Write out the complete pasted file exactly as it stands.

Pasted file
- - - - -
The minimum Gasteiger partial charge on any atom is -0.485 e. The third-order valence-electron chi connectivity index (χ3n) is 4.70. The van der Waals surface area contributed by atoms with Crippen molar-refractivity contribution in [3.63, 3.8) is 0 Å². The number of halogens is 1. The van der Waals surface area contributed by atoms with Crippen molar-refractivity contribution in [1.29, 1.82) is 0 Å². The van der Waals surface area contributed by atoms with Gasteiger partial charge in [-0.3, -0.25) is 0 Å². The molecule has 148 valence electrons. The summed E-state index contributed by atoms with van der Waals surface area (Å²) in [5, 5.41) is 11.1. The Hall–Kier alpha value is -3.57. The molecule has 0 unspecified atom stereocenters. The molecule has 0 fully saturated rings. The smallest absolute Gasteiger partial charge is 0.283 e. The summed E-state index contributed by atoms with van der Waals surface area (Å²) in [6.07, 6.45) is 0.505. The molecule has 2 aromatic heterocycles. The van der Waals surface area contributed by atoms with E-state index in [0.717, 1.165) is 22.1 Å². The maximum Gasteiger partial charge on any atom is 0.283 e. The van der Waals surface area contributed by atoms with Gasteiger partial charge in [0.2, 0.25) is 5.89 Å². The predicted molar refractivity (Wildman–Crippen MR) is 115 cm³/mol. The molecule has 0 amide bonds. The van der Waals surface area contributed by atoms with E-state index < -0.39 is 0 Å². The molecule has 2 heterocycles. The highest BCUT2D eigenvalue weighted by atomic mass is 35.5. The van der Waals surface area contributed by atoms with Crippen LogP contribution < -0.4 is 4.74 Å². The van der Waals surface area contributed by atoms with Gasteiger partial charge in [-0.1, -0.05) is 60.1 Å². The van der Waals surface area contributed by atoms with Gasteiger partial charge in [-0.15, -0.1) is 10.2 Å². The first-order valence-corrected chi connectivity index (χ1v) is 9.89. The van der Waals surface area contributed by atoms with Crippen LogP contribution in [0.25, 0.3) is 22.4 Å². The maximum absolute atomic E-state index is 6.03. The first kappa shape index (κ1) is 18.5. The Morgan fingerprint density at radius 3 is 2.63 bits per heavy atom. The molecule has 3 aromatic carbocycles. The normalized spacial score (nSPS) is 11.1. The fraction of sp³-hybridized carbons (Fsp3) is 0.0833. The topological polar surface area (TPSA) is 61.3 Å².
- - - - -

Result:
The minimum Gasteiger partial charge on any atom is -0.485 e. The third-order valence-electron chi connectivity index (χ3n) is 4.70. The van der Waals surface area contributed by atoms with Crippen molar-refractivity contribution in [3.63, 3.8) is 0 Å². The number of halogens is 1. The van der Waals surface area contributed by atoms with Crippen molar-refractivity contribution in [1.29, 1.82) is 0 Å². The van der Waals surface area contributed by atoms with Gasteiger partial charge in [-0.3, -0.25) is 0 Å². The molecule has 148 valence electrons. The summed E-state index contributed by atoms with van der Waals surface area (Å²) in [5, 5.41) is 11.1. The Hall–Kier alpha value is -3.57. The molecule has 0 unspecified atom stereocenters. The molecule has 0 fully saturated rings. The smallest absolute Gasteiger partial charge is 0.283 e. The summed E-state index contributed by atoms with van der Waals surface area (Å²) in [6.07, 6.45) is 0.505. The molecule has 2 aromatic heterocycles. The van der Waals surface area contributed by atoms with E-state index in [0.717, 1.165) is 22.1 Å². The maximum Gasteiger partial charge on any atom is 0.283 e. The van der Waals surface area contributed by atoms with Gasteiger partial charge in [0.2, 0.25) is 5.89 Å². The predicted molar refractivity (Wildman–Crippen MR) is 115 cm³/mol. The molecule has 0 amide bonds. The van der Waals surface area contributed by atoms with E-state index < -0.39 is 0 Å². The molecule has 2 heterocycles. The highest BCUT2D eigenvalue weighted by atomic mass is 35.5. The van der Waals surface area contributed by atoms with Crippen LogP contribution < -0.4 is 4.74 Å². The van der Waals surface area contributed by atoms with Gasteiger partial charge in [-0.1, -0.05) is 60.1 Å². The van der Waals surface area contributed by atoms with Gasteiger partial charge in [-0.15, -0.1) is 10.2 Å². The first-order valence-corrected chi connectivity index (χ1v) is 9.89. The van der Waals surface area contributed by atoms with Crippen LogP contribution in [0.25, 0.3) is 22.4 Å². The maximum absolute atomic E-state index is 6.03. The first kappa shape index (κ1) is 18.5. The Morgan fingerprint density at radius 3 is 2.63 bits per heavy atom. The molecule has 3 aromatic carbocycles. The normalized spacial score (nSPS) is 11.1. The fraction of sp³-hybridized carbons (Fsp3) is 0.0833. The topological polar surface area (TPSA) is 61.3 Å².